This Sunday’s Liturgy of the Word puts before us the Good News that those who have sinned much can be forgiven much. In the first reading Nathan informs David that “the Lord, for his part, has forgiven him his sins—even though his sins were that he [David] killed Uriah the Hittite and took his wife for his own. Jesus in the Gospel defends the “sinful city woman” and explains to Simon that she who has sinned much will be all the more grateful for the forgiveness she receives. In fact he tells the woman that her faith has saved her and to “Go in peace.”
Today’s readings beg the question, “How ready are we to forgive?” Certainly King David—at the very least—broke the law when he murdered and committed adultery. Whatever the sinful woman from the city did was most certainly against the law. It is Paul who addresses forgiveness and law when he writes to the Galatians: “…even we have believed in Christ Jesus that we might be justified by faith in Christ and not by works of the law, because by works of the law no one will be justified.”
We live in a world today in which, not only are people being tempted to take the law into their own hands, but they have weapons of mass destruction to carry out their (probably crazed) will. We know all too tragically the enormous harm that can follow from that! Our country along with many other countries struggles with the “hot button” issues of the day, and in some cases those issues are before our own Congress, President, and United States Supreme Court as we speak. And, speaking of courts, let us remember that all of the above technically are in “Caesar’s court”; what emerges may or may not be what is declared in God’s court—that is, Jesus’ kingdom. Who gets to define what living a “rule of law society” means? What’s a Christian to do?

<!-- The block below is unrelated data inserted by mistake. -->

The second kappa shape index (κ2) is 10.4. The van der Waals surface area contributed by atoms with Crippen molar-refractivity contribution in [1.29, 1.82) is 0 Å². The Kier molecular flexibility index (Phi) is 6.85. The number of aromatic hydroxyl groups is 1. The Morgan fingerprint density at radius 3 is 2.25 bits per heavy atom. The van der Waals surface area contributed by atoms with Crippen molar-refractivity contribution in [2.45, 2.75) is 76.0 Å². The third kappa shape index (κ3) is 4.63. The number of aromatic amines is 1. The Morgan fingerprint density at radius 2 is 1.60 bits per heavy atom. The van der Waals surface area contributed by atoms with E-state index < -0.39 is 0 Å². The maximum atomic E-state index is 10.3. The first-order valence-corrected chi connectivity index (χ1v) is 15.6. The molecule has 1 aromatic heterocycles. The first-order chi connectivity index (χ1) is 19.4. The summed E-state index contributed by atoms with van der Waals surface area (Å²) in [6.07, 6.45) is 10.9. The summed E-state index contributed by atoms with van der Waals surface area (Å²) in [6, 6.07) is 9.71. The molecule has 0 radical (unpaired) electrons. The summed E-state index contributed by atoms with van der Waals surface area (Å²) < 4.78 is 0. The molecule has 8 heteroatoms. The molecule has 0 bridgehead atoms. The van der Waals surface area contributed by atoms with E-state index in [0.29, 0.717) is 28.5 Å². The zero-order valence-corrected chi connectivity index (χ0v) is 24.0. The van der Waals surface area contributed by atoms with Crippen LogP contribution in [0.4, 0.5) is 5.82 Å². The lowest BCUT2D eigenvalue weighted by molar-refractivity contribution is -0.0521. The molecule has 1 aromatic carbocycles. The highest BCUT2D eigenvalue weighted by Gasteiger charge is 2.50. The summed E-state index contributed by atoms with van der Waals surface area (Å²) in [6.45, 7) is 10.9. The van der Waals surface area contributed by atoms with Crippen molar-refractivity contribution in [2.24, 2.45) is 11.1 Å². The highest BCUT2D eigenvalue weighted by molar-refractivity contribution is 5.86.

In my first assignment as a priest in inner city Los Angeles, I lived near a troubled, gang-ridden junior high school, and sometimes I had coffee in the morning before school with some of its teachers. Once, one of those teachers said to me, “You Catholics are lucky. You get to teach Catholic morality in your schools. We public schools are expected to hand on morals to the children, but we can’t seem to get there, because no one can agree on whose morals are allowed to be taught.” Well, there you have it.
If you and I could claim like Paul, “…I live, no longer I, but Christ lives in me,” what difference might that make in our decisions and how we live—how we treat “the sinner” and “the evildoer”? I could hand the lawbreaker over and be satisfied that I kept the letter of the law—gave to Caesar what belongs to Caesar, but would I have given to God what belongs to God? Paul says that the law has no power to justify me, only faith in Jesus Christ who gave his life for me can, in the end, justify and save me. And, by all means, let us all take a stand on “what Jesus would do,” but let’s make sure and do our homework first and be ready to back up our claim by the clear evidence of Jesus’ life and how he lived it.